Mechanical Connections: Talus to Sacrum

As I work through my current academic semester at the Canadian Academy of Osteopathy I am confronted with a lot of work and little time to dedicate to anything else…which is perfect! I continue to look for information worth sharing so here I go – while listening to an anatomy lecture I had (to me at least) an interesting epiphany, the fibular head has the possibility to affect the sacrum.

First I will say that the fibular head has been described as prone to dysfunction via dysfunctions of the talus – one does not occur without the other. Now, also consider the structures that attach to the fibular head – the soleus (which extends down to the calcaneus via the achilles tendon that will also have relations to talar dysfunctions), the fibular collateral ligament, and the biceps femoris. The soleus also has attachments to the tibia which helps to begin highlighting how a fibular head dysfunction relates to knee dysfunction – do not stop here in your thought process though!

The next step in the line I am attempting to draw takes us up the biceps femoris to the ischial tuberosity. How do we get to the sacrum from the ischial tuberosity – the sacrotuberous ligament.

Now that we have gone from the talus to the sacrum along a primarily soft tissue line it is time to begin the practical thought process. The sacrum sits between the innominates and the ischial tuberosity is part of the innominate. The force transfer runs from the sacrum to the ischial tuberosity via the sacrotuberous ligament, both of which are highly affected by innominate dysfunction. From the innominate dysfunction there will be a mechanical alteration at the attachment site of the biceps femoris leading to an altered mechanical strain on the fibular head to then transfer altered force to the talus. There are a myriad of other connections here that all count – if there is an issue at the ischial tuberosity there will also be affects directly to the semitendinosus and semimembranosus beginning an altered pattern of strain through the knee in conjunction with the biceps femoris. Again, do not stop your thinking here – if the ischial tuberosity is malpositioned so is the rest of the innominate leading to altered lines of force through the quadriceps, adductors, pelvic floor, psoas and iliacus, quadratus lumborum, the abdominal group, the latissimus dorsi, as well as the erector mass.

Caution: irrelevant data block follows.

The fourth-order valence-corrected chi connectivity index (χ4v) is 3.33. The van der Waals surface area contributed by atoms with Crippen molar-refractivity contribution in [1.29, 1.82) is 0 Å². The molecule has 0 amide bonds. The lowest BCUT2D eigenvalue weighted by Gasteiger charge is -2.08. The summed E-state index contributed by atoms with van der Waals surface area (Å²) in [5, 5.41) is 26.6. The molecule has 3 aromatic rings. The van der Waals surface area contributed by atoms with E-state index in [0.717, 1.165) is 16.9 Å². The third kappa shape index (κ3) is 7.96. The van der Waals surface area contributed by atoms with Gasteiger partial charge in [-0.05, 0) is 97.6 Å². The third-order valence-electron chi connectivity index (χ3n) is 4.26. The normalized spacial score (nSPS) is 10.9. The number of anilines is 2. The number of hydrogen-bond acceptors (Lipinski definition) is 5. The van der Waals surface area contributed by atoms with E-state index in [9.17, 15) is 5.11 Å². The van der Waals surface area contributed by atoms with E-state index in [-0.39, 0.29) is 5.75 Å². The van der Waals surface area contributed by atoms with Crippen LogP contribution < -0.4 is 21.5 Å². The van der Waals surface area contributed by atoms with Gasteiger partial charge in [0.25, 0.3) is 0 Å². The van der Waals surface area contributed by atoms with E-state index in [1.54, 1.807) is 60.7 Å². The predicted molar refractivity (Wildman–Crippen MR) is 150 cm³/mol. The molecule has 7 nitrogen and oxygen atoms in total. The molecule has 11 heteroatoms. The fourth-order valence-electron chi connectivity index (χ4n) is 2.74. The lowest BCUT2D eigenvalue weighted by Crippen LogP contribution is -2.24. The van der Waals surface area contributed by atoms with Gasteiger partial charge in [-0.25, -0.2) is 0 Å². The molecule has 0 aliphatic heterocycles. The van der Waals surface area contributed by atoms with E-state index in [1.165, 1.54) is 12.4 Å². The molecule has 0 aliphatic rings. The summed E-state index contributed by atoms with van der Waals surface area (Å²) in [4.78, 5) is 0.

Now that I have wandered around connections through the innominate I need to circle back and speak about the sacrum to talus line (it is after all what I am supposed to be talking about!). Correction of the talus is not completely feasible without correcting to the root of the force line. Without getting caught up in sacral lesioning or anything else I want to stress the basic principle of treatment – start from the base and work up and down, then work from the center out. The base is always the pelvis. The leg hangs from the pelvis and the foot hangs from the leg. Regardless of the etiology – a lesion that started at the foot via an injury or a sacral lesion – there is an alteration in the line of force that requires the correction begin at the base. Correct any pelvic lesioning to alter the mechanics and then work proximal to distal. By correcting the pelvic lesion there will be a sacral correction and a correction to the ischial tuberosity which then corrects the line from the biceps femoris to the fibular head, then to the soleus (don’t forget about fibularis longus and brevis as additional soft tissue connections), and then down to the talus (and the calcaneus via the soleus). Any issues that are left after the pelvis is truly corrected may be treated then.